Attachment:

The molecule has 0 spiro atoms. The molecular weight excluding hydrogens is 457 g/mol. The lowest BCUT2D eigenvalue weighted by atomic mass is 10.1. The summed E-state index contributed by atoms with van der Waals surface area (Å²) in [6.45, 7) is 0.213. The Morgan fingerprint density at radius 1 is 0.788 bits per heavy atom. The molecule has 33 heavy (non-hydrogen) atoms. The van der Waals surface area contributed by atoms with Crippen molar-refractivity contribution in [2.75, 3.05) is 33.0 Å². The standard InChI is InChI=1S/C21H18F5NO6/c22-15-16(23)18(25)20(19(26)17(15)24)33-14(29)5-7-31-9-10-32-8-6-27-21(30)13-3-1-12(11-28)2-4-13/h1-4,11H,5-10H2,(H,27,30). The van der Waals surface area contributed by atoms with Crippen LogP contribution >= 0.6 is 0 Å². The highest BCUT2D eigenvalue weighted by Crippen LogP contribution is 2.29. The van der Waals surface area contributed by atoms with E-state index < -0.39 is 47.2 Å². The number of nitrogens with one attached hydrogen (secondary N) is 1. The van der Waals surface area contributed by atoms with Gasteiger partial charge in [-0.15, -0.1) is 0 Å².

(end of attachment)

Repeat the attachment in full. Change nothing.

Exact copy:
The molecule has 0 spiro atoms. The molecular weight excluding hydrogens is 457 g/mol. The lowest BCUT2D eigenvalue weighted by atomic mass is 10.1. The summed E-state index contributed by atoms with van der Waals surface area (Å²) in [6.45, 7) is 0.213. The Morgan fingerprint density at radius 1 is 0.788 bits per heavy atom. The molecule has 33 heavy (non-hydrogen) atoms. The van der Waals surface area contributed by atoms with Crippen molar-refractivity contribution in [2.75, 3.05) is 33.0 Å². The standard InChI is InChI=1S/C21H18F5NO6/c22-15-16(23)18(25)20(19(26)17(15)24)33-14(29)5-7-31-9-10-32-8-6-27-21(30)13-3-1-12(11-28)2-4-13/h1-4,11H,5-10H2,(H,27,30). The van der Waals surface area contributed by atoms with Crippen LogP contribution >= 0.6 is 0 Å². The highest BCUT2D eigenvalue weighted by Crippen LogP contribution is 2.29. The van der Waals surface area contributed by atoms with E-state index < -0.39 is 47.2 Å². The number of nitrogens with one attached hydrogen (secondary N) is 1. The van der Waals surface area contributed by atoms with Gasteiger partial charge in [-0.15, -0.1) is 0 Å².